Fun facts about e-commerce frauds
The title “Fun With Frauds” refers to a running gag in the american sitcom “The Big Bang Theory” where Sheldon Cooper films himself trying to present a chronicle on his Youtube channel: “Fun With Flags”. His show’s trading details he considers funny about a subject that is not really: flags. In the same spirit, I use this chronicle to try to answer the “funny” questions about frauds. These observations and analyzes are based on discussions with our customers using our solution NexuWeb E-commerce Anti-Fraud.
What are the names fraudsters?
The identity of the recipient of an order is verified in some cases as a relay point delivery. In other cases, this information is almost anecdotal in the delivery process and the identity of the person will not be verified. The information of an order, which may seem anecdotal in the buying process as the case for example, are a mine of information to assess fraud. In this number #2 of the series Fun With Frauds , we try to measure the frequency of appearance of the names of the families most used in France in the subpopulation of regular customers and fraudsters.
We based on the 20 most popular french family names in a INSEE study Martin, Bernard, Thomas, Petit, Robert, Richard Durand, Dubois, Moreau, Laurent Simon, Michel Lefebvre, Leroy, Roux, David Bertrand Morel, Fournier, Girard. We then measured the frequency of occurrence of these family names in our two subpopulations of regular customers and fraudsters.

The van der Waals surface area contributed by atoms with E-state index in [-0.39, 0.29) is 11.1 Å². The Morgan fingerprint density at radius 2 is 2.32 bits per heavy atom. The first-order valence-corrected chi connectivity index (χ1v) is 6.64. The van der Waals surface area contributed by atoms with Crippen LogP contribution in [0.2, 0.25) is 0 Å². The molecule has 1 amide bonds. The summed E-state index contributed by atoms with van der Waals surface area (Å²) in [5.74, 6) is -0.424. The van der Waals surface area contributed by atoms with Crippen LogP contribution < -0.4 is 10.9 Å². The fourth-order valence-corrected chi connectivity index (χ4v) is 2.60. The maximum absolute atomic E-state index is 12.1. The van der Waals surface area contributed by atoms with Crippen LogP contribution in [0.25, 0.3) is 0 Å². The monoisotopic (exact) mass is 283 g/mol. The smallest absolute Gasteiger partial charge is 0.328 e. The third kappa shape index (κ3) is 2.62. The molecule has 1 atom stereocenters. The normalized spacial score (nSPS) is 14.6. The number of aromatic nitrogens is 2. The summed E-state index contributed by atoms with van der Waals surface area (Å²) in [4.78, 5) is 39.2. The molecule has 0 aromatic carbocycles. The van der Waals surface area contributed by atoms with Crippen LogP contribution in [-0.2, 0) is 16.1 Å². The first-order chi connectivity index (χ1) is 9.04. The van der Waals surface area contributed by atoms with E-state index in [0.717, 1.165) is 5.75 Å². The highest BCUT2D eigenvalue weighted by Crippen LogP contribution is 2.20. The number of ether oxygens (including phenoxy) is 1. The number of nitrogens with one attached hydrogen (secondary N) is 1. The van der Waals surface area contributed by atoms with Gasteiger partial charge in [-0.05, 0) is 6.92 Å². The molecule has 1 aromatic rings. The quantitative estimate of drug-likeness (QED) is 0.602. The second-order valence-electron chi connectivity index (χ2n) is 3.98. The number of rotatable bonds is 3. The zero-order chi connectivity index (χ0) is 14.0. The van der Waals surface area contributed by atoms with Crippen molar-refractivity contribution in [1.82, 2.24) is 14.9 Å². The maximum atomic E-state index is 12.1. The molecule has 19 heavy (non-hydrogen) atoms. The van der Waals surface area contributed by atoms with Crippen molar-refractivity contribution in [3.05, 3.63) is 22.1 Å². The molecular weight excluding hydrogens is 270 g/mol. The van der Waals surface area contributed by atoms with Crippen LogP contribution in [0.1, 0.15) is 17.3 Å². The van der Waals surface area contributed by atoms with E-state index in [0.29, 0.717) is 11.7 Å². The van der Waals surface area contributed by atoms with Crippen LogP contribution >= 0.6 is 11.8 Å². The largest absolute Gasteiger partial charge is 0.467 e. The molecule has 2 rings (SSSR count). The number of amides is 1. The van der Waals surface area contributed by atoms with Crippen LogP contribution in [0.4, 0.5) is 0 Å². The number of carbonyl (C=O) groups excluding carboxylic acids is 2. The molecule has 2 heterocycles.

French fraudsters are all named Martin
Here the frequency of use of the 20 most common family names in France:
- legitimate orders: 2.3%
- e-commerce frauds: 2.9%
Thus, the 20 family names common in France used 25% more often in e-commerce fraud.
The Martins are still good people
To avoid make enemies among Martin, Bernard and Thomas, I said that our results do not mean that there are more fraudsters who are named Martin but rather that these family names, widespread in France, are more used by fraudsters. They seek to disguise their crimes as legitimate orders. A fraudster who does not wish to give his real name will naturally draw in the most widespread.Tags: e-commerce, family name, fraud, funwithfrauds, surname